Twenty-three percent (23%) of adults with partners who use social media say they have felt jealous or unsure about their relationship because of the way their current spouse or partner interacts with other people on social media.

Now get this: the number is higher among those in younger age groups.

Among partnered adults whose significant other uses social media, 34% of 18- to 29-year-olds and 26% of those ages 30 to 49 say they have felt jealous or unsure in their current relationship because of how their partner interacted with others on social media. This is definitely higher than the 19% of those aged 50 to 64 who say this, and 4% of those ages 65 and up.

The insecurity is also common among those not married – i.e. 37% of unmarried adults with partners who are social media users say they have felt this way about their current partner, while only 17% of married people say the same.

Women are reportedly more likely to express displeasure with how their significant other interacts with others on social media (29% vs. 17% for men).

Meanwhile, college graduates are less likely to report having felt this way than those with some college experience or a high school degree or less.

And yes, LGBTQIA community members are no different.

According to the Pew Research Center, about one-third of LGB partnered adults whose significant other uses social media report that they have felt jealous or unsure in their current relationship because of how their partner interacted with others on social media (versus 22% of straight people who say this).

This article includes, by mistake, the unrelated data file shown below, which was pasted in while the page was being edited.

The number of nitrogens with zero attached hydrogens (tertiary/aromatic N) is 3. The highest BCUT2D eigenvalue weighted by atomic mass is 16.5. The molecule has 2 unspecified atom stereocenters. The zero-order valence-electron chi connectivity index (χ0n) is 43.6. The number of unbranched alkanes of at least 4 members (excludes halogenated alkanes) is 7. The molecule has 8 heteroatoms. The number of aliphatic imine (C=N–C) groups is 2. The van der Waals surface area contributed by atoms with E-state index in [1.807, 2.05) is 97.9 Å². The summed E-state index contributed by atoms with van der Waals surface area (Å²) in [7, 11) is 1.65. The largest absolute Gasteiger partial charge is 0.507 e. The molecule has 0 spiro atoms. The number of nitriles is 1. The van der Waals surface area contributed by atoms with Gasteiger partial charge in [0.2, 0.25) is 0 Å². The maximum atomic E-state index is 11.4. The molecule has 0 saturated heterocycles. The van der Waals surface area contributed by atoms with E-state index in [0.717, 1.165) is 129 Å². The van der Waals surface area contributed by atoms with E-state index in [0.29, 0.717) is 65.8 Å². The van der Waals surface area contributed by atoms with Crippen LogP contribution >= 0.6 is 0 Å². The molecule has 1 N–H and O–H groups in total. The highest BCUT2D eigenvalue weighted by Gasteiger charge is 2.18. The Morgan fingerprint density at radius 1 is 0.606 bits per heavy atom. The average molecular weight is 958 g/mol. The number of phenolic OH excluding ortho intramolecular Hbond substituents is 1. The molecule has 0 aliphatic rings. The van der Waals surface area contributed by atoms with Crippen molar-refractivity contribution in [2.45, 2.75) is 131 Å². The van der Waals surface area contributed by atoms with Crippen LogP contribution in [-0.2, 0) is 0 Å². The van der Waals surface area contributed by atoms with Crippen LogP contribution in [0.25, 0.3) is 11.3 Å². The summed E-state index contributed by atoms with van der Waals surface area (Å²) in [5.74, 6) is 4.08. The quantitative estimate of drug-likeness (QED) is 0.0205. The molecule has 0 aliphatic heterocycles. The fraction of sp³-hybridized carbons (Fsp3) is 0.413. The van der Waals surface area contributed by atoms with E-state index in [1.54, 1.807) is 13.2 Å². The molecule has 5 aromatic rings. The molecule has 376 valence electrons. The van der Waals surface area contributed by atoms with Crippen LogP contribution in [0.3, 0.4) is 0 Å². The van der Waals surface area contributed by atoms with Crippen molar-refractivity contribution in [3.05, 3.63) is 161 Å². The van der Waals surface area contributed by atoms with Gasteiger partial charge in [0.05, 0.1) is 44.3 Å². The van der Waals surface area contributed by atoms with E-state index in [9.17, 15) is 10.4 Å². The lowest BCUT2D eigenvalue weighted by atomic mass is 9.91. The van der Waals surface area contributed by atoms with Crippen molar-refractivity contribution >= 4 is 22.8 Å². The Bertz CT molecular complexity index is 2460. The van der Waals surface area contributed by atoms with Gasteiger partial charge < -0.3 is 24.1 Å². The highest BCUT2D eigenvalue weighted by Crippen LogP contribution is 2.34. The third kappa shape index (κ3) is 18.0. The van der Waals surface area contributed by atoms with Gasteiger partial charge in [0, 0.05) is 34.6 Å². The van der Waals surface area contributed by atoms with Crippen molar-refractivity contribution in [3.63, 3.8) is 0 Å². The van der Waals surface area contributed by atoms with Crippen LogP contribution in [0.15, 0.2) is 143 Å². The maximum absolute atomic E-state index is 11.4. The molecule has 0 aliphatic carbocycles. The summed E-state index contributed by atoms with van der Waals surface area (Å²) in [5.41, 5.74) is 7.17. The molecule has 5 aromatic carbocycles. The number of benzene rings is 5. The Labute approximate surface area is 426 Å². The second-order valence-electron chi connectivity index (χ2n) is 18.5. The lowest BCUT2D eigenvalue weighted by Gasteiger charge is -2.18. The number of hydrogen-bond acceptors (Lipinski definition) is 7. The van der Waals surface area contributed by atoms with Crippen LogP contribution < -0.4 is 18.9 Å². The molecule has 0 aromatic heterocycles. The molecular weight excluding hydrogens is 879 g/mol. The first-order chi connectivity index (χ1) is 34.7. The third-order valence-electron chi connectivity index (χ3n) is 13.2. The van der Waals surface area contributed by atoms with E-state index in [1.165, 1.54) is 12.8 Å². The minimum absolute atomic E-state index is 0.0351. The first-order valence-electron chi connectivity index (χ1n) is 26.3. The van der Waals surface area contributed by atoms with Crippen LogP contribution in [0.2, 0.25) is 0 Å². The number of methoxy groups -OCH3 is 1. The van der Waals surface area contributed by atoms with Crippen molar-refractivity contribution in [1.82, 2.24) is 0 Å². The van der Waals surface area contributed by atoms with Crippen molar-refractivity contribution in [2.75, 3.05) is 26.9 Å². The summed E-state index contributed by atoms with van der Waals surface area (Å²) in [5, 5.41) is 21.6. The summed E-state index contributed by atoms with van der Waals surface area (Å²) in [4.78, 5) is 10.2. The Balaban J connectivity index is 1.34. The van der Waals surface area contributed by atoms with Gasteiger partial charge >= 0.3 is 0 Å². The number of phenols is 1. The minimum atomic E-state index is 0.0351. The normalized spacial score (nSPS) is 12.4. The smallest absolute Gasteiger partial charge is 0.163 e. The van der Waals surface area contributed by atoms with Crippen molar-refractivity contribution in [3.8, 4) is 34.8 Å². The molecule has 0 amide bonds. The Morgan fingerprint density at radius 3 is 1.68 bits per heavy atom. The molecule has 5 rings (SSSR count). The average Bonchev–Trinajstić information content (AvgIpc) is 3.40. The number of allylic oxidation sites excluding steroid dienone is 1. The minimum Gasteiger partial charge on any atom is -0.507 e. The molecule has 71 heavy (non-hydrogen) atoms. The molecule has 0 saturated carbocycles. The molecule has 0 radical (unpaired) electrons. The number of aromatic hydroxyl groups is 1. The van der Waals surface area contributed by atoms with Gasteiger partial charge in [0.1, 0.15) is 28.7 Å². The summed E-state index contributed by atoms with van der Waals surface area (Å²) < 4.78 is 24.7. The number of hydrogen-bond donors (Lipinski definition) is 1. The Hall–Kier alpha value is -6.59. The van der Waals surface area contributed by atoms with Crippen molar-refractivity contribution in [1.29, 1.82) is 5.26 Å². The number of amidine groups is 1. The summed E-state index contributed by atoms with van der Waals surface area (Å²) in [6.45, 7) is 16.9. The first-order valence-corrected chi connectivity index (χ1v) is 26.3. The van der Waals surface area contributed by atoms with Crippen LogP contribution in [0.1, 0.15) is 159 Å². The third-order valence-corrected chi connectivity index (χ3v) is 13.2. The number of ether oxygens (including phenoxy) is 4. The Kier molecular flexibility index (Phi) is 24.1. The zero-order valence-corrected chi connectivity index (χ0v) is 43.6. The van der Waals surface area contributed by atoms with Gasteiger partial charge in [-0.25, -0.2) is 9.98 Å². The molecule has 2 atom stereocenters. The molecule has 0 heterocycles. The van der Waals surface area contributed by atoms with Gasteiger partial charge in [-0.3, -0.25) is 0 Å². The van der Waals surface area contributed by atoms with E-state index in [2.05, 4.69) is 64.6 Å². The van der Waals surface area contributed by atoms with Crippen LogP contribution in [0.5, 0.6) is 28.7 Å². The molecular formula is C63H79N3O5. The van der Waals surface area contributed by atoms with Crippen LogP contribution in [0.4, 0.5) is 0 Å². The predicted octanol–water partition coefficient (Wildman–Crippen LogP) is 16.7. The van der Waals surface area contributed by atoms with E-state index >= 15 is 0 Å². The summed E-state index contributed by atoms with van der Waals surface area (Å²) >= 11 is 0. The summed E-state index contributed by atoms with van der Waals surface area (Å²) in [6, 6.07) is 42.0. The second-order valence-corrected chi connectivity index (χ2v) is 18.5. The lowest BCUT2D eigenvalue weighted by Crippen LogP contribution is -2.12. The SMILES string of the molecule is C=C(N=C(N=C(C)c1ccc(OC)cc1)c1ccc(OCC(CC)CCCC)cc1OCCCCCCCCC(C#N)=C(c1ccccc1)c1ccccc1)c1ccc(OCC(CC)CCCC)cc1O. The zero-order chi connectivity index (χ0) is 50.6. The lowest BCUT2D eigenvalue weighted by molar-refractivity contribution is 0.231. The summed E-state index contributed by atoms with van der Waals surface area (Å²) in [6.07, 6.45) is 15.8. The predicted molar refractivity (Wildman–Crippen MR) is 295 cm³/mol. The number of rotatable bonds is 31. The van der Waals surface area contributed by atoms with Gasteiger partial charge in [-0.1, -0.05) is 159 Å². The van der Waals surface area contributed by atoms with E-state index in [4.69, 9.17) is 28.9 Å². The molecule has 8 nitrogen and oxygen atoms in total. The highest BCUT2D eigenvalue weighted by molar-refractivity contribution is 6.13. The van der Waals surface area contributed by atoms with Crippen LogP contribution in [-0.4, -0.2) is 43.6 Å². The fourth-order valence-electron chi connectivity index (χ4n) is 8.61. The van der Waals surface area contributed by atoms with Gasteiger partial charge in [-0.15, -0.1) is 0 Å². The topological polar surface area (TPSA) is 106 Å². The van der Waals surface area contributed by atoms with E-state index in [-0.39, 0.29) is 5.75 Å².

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NEWSMAKERS

Marriage equality boosted US economy by $3.8B since 2015 – study

Marriage equality in the US injected approximately state and local economies by an estimated $3.8 billion, and generated an estimated $244.1 million in state and local sales tax revenue since 2015.

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Marriage equality in the US injected approximately state and local economies by an estimated $3.8 billion, and generated an estimated $244.1 million in state and local sales tax revenue since 2015, when the US Supreme Court ruled in Obergefell v. Hodges that the country’s constitution guarantees all couples the right to marry, extending marriage to same-sex couples throughout. This spending, by the way, supported an estimated 45,000 jobs for one full year.

This is according to “The Economic Impact of Marriage Equality Five Years after Obergefell v. Hodges”, a study done by the Williams Institute at California’s UCLA School of Law.

The Williams Institute study included figures and estimates based on data from the US Census Bureau.

Approximately 293,000 LGBTQIA couples tied the knot since the US Supreme Court ruled in favor of marriage equality.

“Marriage equality has changed the lives of same-sex couples and their families,” said the study’s lead author Christy Mallory. “It has also provided a sizable benefit to business and state and local governments.”

Broken down, the amounts spent were:

  • Some $3.2 billion on weddings
  • $544 million by traveling wedding guests
  • $244 million in state and local taxes

The US is one of only 28 United Nations’ member states recognizing marriage equality.